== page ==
Understanding Our Church

A Treasury of Arkansas Writers Discussing the Catholic Faith

Jesus humbled himself, became one of us so we could become like him

Published: May 3, 2003

By Charles T. Sullivan

A few years ago, while making a sales pitch to a prospective client, I was caught completely off guard when the man suddenly reached into his desk drawer, pulled out an obviously well-read Bible and challenged me with this question: “Can you sum up in one sentence the central theme of this book?”

Obviously, this was not what I would describe as your typical customer-vendor query, and it took a moment or two for me to collect my wits and decide whether he was asking a genuinely serious question or instead trying (and frankly succeeding!) to gain some psychological advantage in our negotiations.

Deciding on the former, I took a deep breath and said, “I’m not sure exactly what you are looking for, but here is the best I can do with such short notice and without benefit of Cliffs Notes: As foretold from of old, the Son of the living God became a man so that men and women might live forever as adopted sons and daughters of God.”

The man and I sat looking at each other in uncomfortable silence for what seemed like an eternity. Then he slowly nodded his head, put the Bible away, and said something I’ve thought about many times since: “There are those who claim to be Christian yet have no idea what they really believe. Thinking often about your faith and occasionally seeking to reduce it into one coherent sentence is a worthwhile exercise.”

Lex orandi, lex credendi: The Church prays as the Church believes. At every eucharistic celebration, we recapitulate and proclaim the mystery of our Catholic faith by reciting one of a handful of memorial acclamations. These simple yet profound liturgical formulas point to the very heart of what it means to be a Christian. They are succinct reminders the Lord Jesus is the center of our lives and the key to our salvation. They help us to remain mindful of both our calling and our destiny as children of God.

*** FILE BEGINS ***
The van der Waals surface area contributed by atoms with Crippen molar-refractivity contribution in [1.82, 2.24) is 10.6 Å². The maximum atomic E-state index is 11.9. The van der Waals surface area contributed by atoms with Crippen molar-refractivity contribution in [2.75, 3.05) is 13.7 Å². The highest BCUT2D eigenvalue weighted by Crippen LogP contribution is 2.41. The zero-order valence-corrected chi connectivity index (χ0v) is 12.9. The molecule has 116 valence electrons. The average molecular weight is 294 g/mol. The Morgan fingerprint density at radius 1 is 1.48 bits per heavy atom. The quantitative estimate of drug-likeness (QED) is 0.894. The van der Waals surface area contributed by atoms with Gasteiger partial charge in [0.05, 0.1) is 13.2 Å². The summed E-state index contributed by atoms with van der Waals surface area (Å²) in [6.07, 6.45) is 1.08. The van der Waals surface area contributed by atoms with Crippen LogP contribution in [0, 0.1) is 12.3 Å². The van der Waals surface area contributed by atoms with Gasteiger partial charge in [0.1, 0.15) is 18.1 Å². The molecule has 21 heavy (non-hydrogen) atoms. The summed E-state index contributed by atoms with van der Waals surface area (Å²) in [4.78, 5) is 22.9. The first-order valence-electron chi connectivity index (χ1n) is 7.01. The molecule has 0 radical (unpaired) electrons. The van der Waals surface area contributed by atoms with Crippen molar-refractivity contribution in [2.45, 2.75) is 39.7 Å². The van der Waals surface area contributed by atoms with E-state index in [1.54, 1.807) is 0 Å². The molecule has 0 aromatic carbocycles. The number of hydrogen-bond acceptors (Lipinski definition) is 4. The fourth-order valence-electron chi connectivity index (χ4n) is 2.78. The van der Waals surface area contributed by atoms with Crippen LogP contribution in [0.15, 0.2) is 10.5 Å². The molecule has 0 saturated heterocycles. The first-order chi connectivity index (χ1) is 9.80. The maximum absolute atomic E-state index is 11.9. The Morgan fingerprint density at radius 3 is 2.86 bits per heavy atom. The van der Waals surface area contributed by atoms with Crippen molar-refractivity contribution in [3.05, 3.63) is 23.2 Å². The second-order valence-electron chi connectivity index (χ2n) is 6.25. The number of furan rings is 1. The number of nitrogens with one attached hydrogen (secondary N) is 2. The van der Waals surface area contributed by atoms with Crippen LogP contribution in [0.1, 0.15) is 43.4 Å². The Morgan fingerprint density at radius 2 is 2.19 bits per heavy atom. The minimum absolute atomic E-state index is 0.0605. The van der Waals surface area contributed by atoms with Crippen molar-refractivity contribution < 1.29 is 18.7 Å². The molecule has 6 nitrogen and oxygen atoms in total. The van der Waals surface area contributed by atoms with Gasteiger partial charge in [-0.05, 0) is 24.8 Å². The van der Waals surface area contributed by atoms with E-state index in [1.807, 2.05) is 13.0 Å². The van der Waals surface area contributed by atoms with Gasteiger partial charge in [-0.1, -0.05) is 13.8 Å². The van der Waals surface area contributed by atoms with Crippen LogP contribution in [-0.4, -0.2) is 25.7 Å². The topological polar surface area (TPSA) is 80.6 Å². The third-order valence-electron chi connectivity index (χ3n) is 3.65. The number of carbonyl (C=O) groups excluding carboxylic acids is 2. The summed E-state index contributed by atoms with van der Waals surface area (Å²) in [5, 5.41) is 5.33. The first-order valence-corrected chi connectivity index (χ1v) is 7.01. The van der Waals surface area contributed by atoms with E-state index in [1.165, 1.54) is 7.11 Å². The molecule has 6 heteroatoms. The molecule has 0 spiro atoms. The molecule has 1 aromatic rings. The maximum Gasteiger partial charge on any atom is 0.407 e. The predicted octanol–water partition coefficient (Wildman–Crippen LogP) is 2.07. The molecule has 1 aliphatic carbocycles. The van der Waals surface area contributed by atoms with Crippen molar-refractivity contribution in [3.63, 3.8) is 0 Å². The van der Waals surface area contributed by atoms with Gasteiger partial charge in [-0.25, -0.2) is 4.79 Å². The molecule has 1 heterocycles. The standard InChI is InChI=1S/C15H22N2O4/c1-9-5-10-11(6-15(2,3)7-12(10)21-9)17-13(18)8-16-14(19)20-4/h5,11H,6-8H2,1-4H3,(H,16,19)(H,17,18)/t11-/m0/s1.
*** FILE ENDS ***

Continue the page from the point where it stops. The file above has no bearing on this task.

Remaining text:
Throughout the long history of the Church, many saints and theologians have endeavored to summarize the mystery of faith, with slightly differing emphases and varying degrees of success. St. Irenaeus, writing toward the end of the second century, said Christ “became what we are in order to enable us to become what he is.”

Some 10 centuries later, St. Thomas Aquinas took that thought one step further: “The only-begotten Son of God,” he said, “assumed our nature so that he, made man, might make men gods.”

In our own day, Cardinal Walter Kasper has suggested the mystery in its simplest and most-basic form is Trinitarian. We can, he claims, sum up this mystery in one sentence: “Through Jesus Christ and in the Holy Spirit, God is the salvation of man.”

Looking again to the liturgy for inspiration and guidance, let us recall a beautiful prayer said silently by the priest just before he himself receives the eucharistic Body of Christ. This prayer is a perfect three-sentence summation and proclamation of the deep mystery of our Catholic faith: Lord Jesus Christ, Son of the living God, by the will of the Father and the work of the Holy Spirit, your death brought life to the world. By your holy body and blood, free me from all my sins and from every evil. Keep me faithful to your teachings, and never let me be parted from you.